Uranium claim staking heats up

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With the price of uranium (U3O8) rising from US $24/lb in March to the current US $33.65/lb, two uranium exploration companies have significantly expanded their uranium prospects in the Athabasca basin of northern Saskatchewan, home to the world’s richest uranium mines.

IsoEnergy Ltd. [ISO-TSXV] has acquired over 46,000 hectares of new uranium exploration claims divided amongst four properties in the prolific Eastern Athabasca basin. The highlight is the 31,800-hectare Evergreen property located along the southeast rim of the Athabasca basin, just 16 km west of the Key Lake uranium mill. All of the new claims are 100% owned by IsoEnergy.

New Staking Summary

  • Evergreen property: 31,800 ha located along the southeast rim of the basin
  • Larocque East extension: 6,900 ha on the northwestern end of the property, home of the Hurricane Zone, the newest high-grade uranium discovery in the Athabasca basin
  • Full Moon extension: 6,200 ha located between the original Full Moon property and the company’s Larocque East property
  • Carlson Creek extension: 1,200 ha located just east of the original Carlson Creek property.

Steve Blower, vice-president of exploration, commented: “I’m very pleased with the results of our recent staking efforts, particularly with the acquisition of the Evergreen property. In Evergreen we acquired a contiguous package of over 31,000 ha along the basin margin close to the Key Lake mill. Several conductive zones are present that warrant exploration attention, especially given the presence of uranium-bearing boulders and a paucity of drilling on the property.”

With the addition of the newly staked claims, the company now has 15 properties in the Eastern Athabasca basin totalling 109,100 hectares. Historical work on all of the new claims, particularly airborne and ground geophysical surveys and core drilling, is being compiled and integrated with IsoEnergy’s existing datasets.

This work is expected to yield target areas for further exploration as time and budgets allow. As the company’s focus is currently the Hurricane Zone, there is no plan to conduct fieldwork on any of these newly staked claims in 2020.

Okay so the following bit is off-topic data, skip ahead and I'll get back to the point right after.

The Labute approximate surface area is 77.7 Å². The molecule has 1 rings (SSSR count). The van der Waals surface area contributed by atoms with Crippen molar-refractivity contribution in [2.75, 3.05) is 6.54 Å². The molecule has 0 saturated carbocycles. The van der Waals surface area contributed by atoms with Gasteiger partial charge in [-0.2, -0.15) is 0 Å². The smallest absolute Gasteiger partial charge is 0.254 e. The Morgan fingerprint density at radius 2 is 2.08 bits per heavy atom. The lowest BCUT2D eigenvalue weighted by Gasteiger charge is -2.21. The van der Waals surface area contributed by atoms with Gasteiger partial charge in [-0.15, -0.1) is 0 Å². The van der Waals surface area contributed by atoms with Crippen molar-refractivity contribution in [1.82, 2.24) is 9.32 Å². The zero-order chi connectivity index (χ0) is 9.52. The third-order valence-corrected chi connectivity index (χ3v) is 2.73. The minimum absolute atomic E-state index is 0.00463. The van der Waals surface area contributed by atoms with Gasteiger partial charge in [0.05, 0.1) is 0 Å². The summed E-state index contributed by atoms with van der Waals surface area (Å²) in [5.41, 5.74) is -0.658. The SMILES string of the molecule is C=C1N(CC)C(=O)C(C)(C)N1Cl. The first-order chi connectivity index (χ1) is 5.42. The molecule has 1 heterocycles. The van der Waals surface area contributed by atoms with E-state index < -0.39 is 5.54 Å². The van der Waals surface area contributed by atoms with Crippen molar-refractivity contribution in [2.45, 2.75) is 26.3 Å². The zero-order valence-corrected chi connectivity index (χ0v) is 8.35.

CanAlaska Uranium Ltd. [CVV-TSXV; CVVUF-OTCQB; DH7N-FSE] has staked 29,671 hectares of land (114 square miles) in four large blocks in the Eastern Athabasca focusing on regional structures, similar to those hosting the nearby high-grade Collins Bay-Eagle Point uranium deposits. The new claim blocks which are currently secured for two years, cover defined targets along the interpreted location of the Collins Bay Fault and the Maguire Fault structures. The targets on these projects are basement-hosted, large uranium deposits like Eagle Point, Arrow and Millennium.

The project areas lie outside the current boundaries of the Athabasca Basin but in an area previously interpreted as covered by the extended basin. The sandstone remnants described in the Pinkham Lake area support this interpretation. Additionally, basement alteration systems typical of Athabasca unconformity deposits have been identified by drilling in Manitoba. The paleo-unconformity location is believed to be sufficiently close to present day surface to provide exploration potential for basement-type targets that have been proven to exist to depths of 900 metres below the unconformity (Eagle Point, Arrow).

The new project areas were staked within the Western Wollaston Domain, the host to a majority of the Athabasca-related uranium deposits.

Historical airborne geophysical surveys and preliminary geochemical sampling was key to selecting the new exploration areas. The earlier survey work has outlined linear conductive trends, newly interpreted cross-cutting and splay faults. The metasedimentary lithologies, in many cases, are coincident with, gravity anomalies, geochemical enrichments, and uranium-mineralized outcrops and boulders.

CanAlaska President, Peter Dasler, said: “Staff is currently modeling the extensive data sets that we assembled in advance of the staking program, which took place immediately following the recent claim openings. We were very impressed with the previous work carried out, but recognized that follow-up work was severely limited post-Fukushima. COO Cory Belyk’s personal work experience in the Collins Bay-Eagle Point area significantly refined our land selection.”

CanAlaska is advancing its key West McArthur uranium project in the Athabasca Basin, a joint venture with Cameco Corp. [CCO-TSX; CCJ-NYSE] and working on new initiatives for its nearby Cree East uranium project. CanAlaska has $1.56 million in its treasury.

The company currently holds interests in approximately 214,000 hectares (530,000 acres), in the Athabasca Basin and Wollaston area.


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